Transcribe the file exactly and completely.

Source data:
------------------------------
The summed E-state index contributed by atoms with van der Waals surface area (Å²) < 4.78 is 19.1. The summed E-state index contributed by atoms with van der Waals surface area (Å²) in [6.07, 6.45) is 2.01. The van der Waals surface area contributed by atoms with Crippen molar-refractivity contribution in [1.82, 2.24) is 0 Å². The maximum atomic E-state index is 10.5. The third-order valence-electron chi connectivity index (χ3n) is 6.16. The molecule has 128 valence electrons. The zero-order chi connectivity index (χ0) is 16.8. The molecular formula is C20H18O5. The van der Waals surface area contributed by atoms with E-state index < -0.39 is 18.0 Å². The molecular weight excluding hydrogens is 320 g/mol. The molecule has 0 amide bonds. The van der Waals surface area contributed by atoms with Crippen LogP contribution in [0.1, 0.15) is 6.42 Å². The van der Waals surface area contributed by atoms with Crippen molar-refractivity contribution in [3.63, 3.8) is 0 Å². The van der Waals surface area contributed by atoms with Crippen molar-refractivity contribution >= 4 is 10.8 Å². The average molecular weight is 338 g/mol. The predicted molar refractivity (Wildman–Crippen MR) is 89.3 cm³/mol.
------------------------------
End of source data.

The summed E-state index contributed by atoms with van der Waals surface area (Å²) < 4.78 is 19.1. The summed E-state index contributed by atoms with van der Waals surface area (Å²) in [6.07, 6.45) is 2.01. The van der Waals surface area contributed by atoms with Crippen molar-refractivity contribution in [1.82, 2.24) is 0 Å². The maximum atomic E-state index is 10.5. The third-order valence-electron chi connectivity index (χ3n) is 6.16. The molecule has 128 valence electrons. The zero-order chi connectivity index (χ0) is 16.8. The molecular formula is C20H18O5. The van der Waals surface area contributed by atoms with E-state index < -0.39 is 18.0 Å². The molecular weight excluding hydrogens is 320 g/mol. The molecule has 0 amide bonds. The van der Waals surface area contributed by atoms with Crippen LogP contribution in [0.1, 0.15) is 6.42 Å². The van der Waals surface area contributed by atoms with Crippen molar-refractivity contribution in [3.63, 3.8) is 0 Å². The van der Waals surface area contributed by atoms with Crippen molar-refractivity contribution >= 4 is 10.8 Å². The average molecular weight is 338 g/mol. The predicted molar refractivity (Wildman–Crippen MR) is 89.3 cm³/mol.